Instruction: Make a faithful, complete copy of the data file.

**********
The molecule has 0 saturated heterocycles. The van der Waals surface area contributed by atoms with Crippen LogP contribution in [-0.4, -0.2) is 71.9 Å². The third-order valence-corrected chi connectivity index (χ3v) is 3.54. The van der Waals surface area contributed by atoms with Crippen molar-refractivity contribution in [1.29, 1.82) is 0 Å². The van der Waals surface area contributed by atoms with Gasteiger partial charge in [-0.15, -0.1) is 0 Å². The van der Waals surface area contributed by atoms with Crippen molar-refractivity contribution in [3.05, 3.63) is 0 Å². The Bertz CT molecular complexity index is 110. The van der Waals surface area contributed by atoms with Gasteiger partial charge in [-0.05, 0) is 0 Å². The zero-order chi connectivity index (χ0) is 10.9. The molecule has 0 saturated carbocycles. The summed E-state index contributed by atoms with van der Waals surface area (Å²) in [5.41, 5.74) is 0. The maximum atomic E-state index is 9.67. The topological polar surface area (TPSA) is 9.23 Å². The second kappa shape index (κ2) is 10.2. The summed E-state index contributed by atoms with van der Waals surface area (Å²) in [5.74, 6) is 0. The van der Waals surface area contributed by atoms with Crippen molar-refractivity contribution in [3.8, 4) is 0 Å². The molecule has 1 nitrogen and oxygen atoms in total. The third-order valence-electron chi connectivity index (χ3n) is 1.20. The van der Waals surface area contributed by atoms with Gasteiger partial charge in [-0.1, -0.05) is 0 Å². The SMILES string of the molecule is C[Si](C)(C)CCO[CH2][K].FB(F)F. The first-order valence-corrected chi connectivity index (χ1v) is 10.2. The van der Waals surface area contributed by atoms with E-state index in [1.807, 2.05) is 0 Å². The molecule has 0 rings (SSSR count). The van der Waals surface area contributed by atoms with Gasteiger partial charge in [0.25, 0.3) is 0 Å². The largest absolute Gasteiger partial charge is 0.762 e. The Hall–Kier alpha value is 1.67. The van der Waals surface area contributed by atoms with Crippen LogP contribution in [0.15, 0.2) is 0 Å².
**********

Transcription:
The molecule has 0 saturated heterocycles. The van der Waals surface area contributed by atoms with Crippen LogP contribution in [-0.4, -0.2) is 71.9 Å². The third-order valence-corrected chi connectivity index (χ3v) is 3.54. The van der Waals surface area contributed by atoms with Crippen molar-refractivity contribution in [1.29, 1.82) is 0 Å². The van der Waals surface area contributed by atoms with Gasteiger partial charge in [-0.15, -0.1) is 0 Å². The van der Waals surface area contributed by atoms with Crippen molar-refractivity contribution in [3.05, 3.63) is 0 Å². The Bertz CT molecular complexity index is 110. The van der Waals surface area contributed by atoms with Gasteiger partial charge in [-0.05, 0) is 0 Å². The zero-order chi connectivity index (χ0) is 10.9. The molecule has 0 saturated carbocycles. The summed E-state index contributed by atoms with van der Waals surface area (Å²) in [5.41, 5.74) is 0. The maximum atomic E-state index is 9.67. The topological polar surface area (TPSA) is 9.23 Å². The second kappa shape index (κ2) is 10.2. The summed E-state index contributed by atoms with van der Waals surface area (Å²) in [5.74, 6) is 0. The van der Waals surface area contributed by atoms with Crippen molar-refractivity contribution in [3.8, 4) is 0 Å². The molecule has 1 nitrogen and oxygen atoms in total. The third-order valence-electron chi connectivity index (χ3n) is 1.20. The van der Waals surface area contributed by atoms with Gasteiger partial charge in [-0.1, -0.05) is 0 Å². The SMILES string of the molecule is C[Si](C)(C)CCO[CH2][K].FB(F)F. The first-order valence-corrected chi connectivity index (χ1v) is 10.2. The van der Waals surface area contributed by atoms with E-state index in [1.807, 2.05) is 0 Å². The molecule has 0 rings (SSSR count). The van der Waals surface area contributed by atoms with Gasteiger partial charge in [0.25, 0.3) is 0 Å². The largest absolute Gasteiger partial charge is 0.762 e. The Hall–Kier alpha value is 1.67. The van der Waals surface area contributed by atoms with Crippen LogP contribution in [0.15, 0.2) is 0 Å².